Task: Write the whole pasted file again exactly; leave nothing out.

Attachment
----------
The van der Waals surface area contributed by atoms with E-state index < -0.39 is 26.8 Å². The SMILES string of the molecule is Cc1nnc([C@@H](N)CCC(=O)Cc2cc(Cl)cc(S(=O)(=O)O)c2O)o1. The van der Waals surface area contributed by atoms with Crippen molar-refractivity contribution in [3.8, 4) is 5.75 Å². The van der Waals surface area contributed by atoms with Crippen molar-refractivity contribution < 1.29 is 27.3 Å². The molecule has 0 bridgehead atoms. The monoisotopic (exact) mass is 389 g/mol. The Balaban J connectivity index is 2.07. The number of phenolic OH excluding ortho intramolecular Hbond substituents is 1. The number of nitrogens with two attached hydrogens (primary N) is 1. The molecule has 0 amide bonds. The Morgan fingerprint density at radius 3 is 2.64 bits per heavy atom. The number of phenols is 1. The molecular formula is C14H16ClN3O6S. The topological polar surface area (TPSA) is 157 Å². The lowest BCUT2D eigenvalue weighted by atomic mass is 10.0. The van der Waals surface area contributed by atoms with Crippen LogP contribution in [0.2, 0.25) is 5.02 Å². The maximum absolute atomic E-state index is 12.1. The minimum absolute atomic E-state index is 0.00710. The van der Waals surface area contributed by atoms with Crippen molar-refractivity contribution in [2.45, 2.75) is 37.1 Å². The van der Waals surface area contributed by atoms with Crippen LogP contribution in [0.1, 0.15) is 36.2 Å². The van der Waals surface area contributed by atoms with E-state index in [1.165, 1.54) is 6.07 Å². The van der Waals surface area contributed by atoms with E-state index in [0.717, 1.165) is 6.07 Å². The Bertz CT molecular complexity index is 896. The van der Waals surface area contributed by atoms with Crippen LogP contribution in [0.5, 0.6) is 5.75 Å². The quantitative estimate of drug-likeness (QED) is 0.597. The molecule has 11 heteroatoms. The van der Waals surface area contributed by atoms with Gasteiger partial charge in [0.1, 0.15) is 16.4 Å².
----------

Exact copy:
The van der Waals surface area contributed by atoms with E-state index < -0.39 is 26.8 Å². The SMILES string of the molecule is Cc1nnc([C@@H](N)CCC(=O)Cc2cc(Cl)cc(S(=O)(=O)O)c2O)o1. The van der Waals surface area contributed by atoms with Crippen molar-refractivity contribution in [3.8, 4) is 5.75 Å². The van der Waals surface area contributed by atoms with Crippen molar-refractivity contribution < 1.29 is 27.3 Å². The molecule has 0 bridgehead atoms. The monoisotopic (exact) mass is 389 g/mol. The Balaban J connectivity index is 2.07. The number of phenolic OH excluding ortho intramolecular Hbond substituents is 1. The number of nitrogens with two attached hydrogens (primary N) is 1. The molecule has 0 amide bonds. The Morgan fingerprint density at radius 3 is 2.64 bits per heavy atom. The number of phenols is 1. The molecular formula is C14H16ClN3O6S. The topological polar surface area (TPSA) is 157 Å². The lowest BCUT2D eigenvalue weighted by atomic mass is 10.0. The van der Waals surface area contributed by atoms with Crippen LogP contribution in [0.2, 0.25) is 5.02 Å². The maximum absolute atomic E-state index is 12.1. The minimum absolute atomic E-state index is 0.00710. The van der Waals surface area contributed by atoms with Crippen molar-refractivity contribution in [2.45, 2.75) is 37.1 Å². The van der Waals surface area contributed by atoms with Crippen LogP contribution in [0.1, 0.15) is 36.2 Å². The van der Waals surface area contributed by atoms with E-state index in [1.165, 1.54) is 6.07 Å². The van der Waals surface area contributed by atoms with E-state index in [0.717, 1.165) is 6.07 Å². The Bertz CT molecular complexity index is 896. The van der Waals surface area contributed by atoms with Crippen LogP contribution in [0.5, 0.6) is 5.75 Å². The quantitative estimate of drug-likeness (QED) is 0.597. The molecule has 11 heteroatoms. The van der Waals surface area contributed by atoms with Gasteiger partial charge in [0.1, 0.15) is 16.4 Å².